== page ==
DARIEN, IL – Most of the U.S. will “spring forward” to begin daylight saving time on Sunday, March 12, forcing many to lose an hour of sleep over the weekend and causing it to remain dark later in the morning for the next eight months. Based on evidence that shows the switch to daylight saving time carries many health and accident risks and is misaligned with human circadian biology, the position of the American Academy of Sleep Medicine is that seasonal time changes should be abolished in favor of permanent standard time.

“Mounting evidence shows the dangers of seasonal time changes, which have been linked to increased medical errors, motor vehicle accidents, increased hospital admissions and other problems,” said Jennifer Martin, a licensed clinical psychologist and president of the AASM. “Restoring permanent, year-round standard time is the best option for our health and well-being.”

AASM survey data show the majority of respondents (63%) said they want to eliminate seasonal time changes in favor of a national, fixed, year-round time. Studies show that seasonal time changes can have dangerous consequences, including:

  • The change to daylight saving time in the spring is associated with an increased risk of motor vehicle accidents, cardiovascular events and mood disturbances; an increased risk of stroke and hospital admissions; and increased production of inflammatory markers, one of the body’s responses to stress.
  • Research also shows that traffic fatalities increase as much as 6% in the first few days following the change to daylight saving time.
  • A recent study found an 18.7% increase in adverse medical events related to human error in the week after switching to daylight saving time.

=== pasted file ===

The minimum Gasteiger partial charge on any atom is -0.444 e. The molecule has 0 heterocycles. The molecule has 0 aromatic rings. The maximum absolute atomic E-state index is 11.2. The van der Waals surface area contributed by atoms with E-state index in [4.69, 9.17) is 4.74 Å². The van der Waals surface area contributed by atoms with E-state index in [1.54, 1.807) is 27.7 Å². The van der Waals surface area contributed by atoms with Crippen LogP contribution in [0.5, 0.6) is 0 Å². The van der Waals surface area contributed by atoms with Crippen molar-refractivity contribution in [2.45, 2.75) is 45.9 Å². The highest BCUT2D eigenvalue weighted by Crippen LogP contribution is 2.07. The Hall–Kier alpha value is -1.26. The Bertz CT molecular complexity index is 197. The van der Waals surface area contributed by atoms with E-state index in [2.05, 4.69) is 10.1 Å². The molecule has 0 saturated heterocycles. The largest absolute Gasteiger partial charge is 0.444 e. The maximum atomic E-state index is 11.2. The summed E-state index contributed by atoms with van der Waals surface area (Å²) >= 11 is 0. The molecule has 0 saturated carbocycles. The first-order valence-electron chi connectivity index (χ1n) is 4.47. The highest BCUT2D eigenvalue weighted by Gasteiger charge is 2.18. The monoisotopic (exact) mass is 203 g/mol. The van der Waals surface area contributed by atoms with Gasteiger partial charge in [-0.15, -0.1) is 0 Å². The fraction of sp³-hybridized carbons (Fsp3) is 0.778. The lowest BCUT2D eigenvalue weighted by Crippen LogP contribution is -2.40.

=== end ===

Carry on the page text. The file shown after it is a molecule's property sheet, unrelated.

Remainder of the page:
• The spring change to daylight saving time is hard on high school students. A study shows that teens lost an average of 32 minutes of sleep per night after the change to daylight saving time for a total of 2 hours and 42 minutes of lost sleep during the week. During school days after the time change, students also were sleepier, had slower reaction times and had a hard time paying attention.

Tips to Manage Daylight Saving Time

To minimize fatigue and sleepiness associated with the spring time change, the AASM recommends the following:

  • Get at least seven hours of sleep per night before and after the time change.
  • Gradually adjust bedtimes and rise times by shifting them 15 to 20 minutes earlier each night beginning a few nights before the time change.
  • Adjust the timing of daily routines that are “time cues” for your body, such as your mealtimes.
  • Set clocks ahead one hour in the early evening on March 11 and then go to bed at your normal bedtime that evening.
  • Head outdoors for early morning sunlight the week after the time change, as the bright light will help set your internal clock to the new time. This helps regulate sleep and alertness.

“After the time change, waking up can be difficult – especially for kids and teens,” said Martin.  “Planning ahead and adjusting your sleep schedule before the change to daylight saving time can help your body adapt and reduce the negative effects of the time change.”

Eliminating Seasonal Time Changes

In recent years, many legislators have discussed eliminating time changes altogether. In 2022, the Senate passed the Sunshine Protection Act, which would establish permanent daylight saving time in the U.S. The AASM opposes the bill and is urging Congress to support permanent standard time instead.

“I’m glad that there is growing support to end seasonal time changes, and I hope that lawmakers will prioritize health and safety by adopting year-round standard time, which best aligns with the body’s internal clock,” said Martin.

Visit SleepEducation.org for more information about daylight saving time and additional resources from the AASM about sleep disorders, treatments, and sleep health.

About the American Academy of Sleep Medicine

Established in 1975, the AASM advances sleep care and enhances sleep health to improve lives. The AASM has a combined membership of 12,000 accredited sleep centers and individuals, including physicians, scientists and other health care professionals who care for patients with sleep disorders. As the leader in the sleep field, the AASM sets standards and promotes excellence in sleep medicine health care, education and research.